Off The Wire
U.S. mortgage activity rises near two-month high: MBA
(Reuters) - U.S. borrowers filed the most mortgage applications in nearly two months as 30-year home loan costs fell to their lowest levels since early October, the Mortgage Bankers Association said on Wednesday.
The Washington-based group’s seasonally adjusted measures on consumer requests for a loan to buy a home and to refinance an existing one rose 2.0 percent to 340.5 in the week ended Nov. 30. This was the strongest reading since 346.7 in the week of Oct. 5.
Interest rates on 30-year, fixed-rate “conforming” mortgages with balances of $453,100 or less, averaged 5.08 percent last week, which the lowest since the week of Oct. 5. They averaged 5.12 percent the prior week.
Interest rates on other types of home loans MBA tracks were mixed from the previous week.
Mortgage rates have fallen in step with lower U.S. Treasury yields on worries about slowing economic growth and trade tension between China and the United States, the world’s two biggest economies.
“Treasury rates continued to slide last week, driven mainly by concerns over slowing global economic growth and U.S. and China trade uncertainty,” Joel Kan, MBA’s associate vice president of economic and industry forecasting, said in a statement.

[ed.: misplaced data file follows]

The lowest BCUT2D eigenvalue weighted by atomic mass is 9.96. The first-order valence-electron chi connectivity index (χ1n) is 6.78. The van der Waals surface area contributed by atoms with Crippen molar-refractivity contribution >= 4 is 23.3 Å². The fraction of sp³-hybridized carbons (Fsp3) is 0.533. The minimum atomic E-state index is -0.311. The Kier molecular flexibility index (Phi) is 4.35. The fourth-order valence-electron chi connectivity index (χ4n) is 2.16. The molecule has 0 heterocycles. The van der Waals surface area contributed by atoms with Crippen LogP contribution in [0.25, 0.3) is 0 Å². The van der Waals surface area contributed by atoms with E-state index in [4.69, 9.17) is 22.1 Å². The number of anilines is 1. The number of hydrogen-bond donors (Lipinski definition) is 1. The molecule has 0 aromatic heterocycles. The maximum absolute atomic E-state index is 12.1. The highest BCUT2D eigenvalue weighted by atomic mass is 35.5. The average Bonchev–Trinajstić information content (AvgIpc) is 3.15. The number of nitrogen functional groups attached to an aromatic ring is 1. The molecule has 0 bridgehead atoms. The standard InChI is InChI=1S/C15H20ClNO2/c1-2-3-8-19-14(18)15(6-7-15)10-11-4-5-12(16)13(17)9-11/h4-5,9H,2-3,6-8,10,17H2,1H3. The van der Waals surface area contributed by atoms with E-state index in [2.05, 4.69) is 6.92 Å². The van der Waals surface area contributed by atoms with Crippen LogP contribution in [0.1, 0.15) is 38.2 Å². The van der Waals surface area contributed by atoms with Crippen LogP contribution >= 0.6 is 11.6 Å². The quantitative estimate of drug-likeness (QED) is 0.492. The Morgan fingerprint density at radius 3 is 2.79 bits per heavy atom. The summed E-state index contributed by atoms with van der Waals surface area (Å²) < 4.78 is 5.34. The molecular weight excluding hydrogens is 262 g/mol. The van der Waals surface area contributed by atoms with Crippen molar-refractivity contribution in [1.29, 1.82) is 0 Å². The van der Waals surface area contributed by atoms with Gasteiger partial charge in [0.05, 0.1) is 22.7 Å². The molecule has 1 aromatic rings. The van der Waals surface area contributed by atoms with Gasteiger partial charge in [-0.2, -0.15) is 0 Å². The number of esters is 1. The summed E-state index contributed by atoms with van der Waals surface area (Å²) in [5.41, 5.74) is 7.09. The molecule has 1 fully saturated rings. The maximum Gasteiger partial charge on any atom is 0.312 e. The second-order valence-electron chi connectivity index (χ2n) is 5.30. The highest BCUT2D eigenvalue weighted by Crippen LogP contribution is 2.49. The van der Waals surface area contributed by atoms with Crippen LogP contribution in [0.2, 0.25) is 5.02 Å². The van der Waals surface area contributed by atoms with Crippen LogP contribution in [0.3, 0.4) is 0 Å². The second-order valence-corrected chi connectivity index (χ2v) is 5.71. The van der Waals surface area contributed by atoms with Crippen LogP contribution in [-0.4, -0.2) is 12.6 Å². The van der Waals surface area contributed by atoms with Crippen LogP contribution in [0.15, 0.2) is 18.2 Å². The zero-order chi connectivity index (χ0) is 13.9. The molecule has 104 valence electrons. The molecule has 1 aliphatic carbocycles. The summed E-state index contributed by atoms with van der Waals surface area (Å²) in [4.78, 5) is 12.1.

On Tuesday, benchmark 10-year Treasury note yield US10YT=RR fell to 2.885 percent, its lowest level since Sept. 7.
U.S. financial markets are closed on Wednesday for a national day of mourning for former U.S. President George W.H. Bush who died last Friday.
MBA’s seasonally adjusted measure on mortgage refinancing rose 6.2 percent to 836.4 last week, rising further above a near 18-year trough reached in the week of Nov. 16.
The group’s seasonally adjusted index on loan applications to buy a home, which is seen as a proxy on future housing activity, edged up 0.8 percent to 249.9.
Separately, the average loan size for purchase applications fell to $298,000, the lowest amount since December 2017 last week from $313,000.
“This is perhaps an indication that there are fewer jumbo borrowers, or maybe first-time buyers are having better success reaching the market as we close out the year,” Kan said.
GRAPHIC: U.S. Mortgages interactive - tmsnrt.rs/2RnEpRD
Reporting by Richard Leong; Editing by Marguerita Choy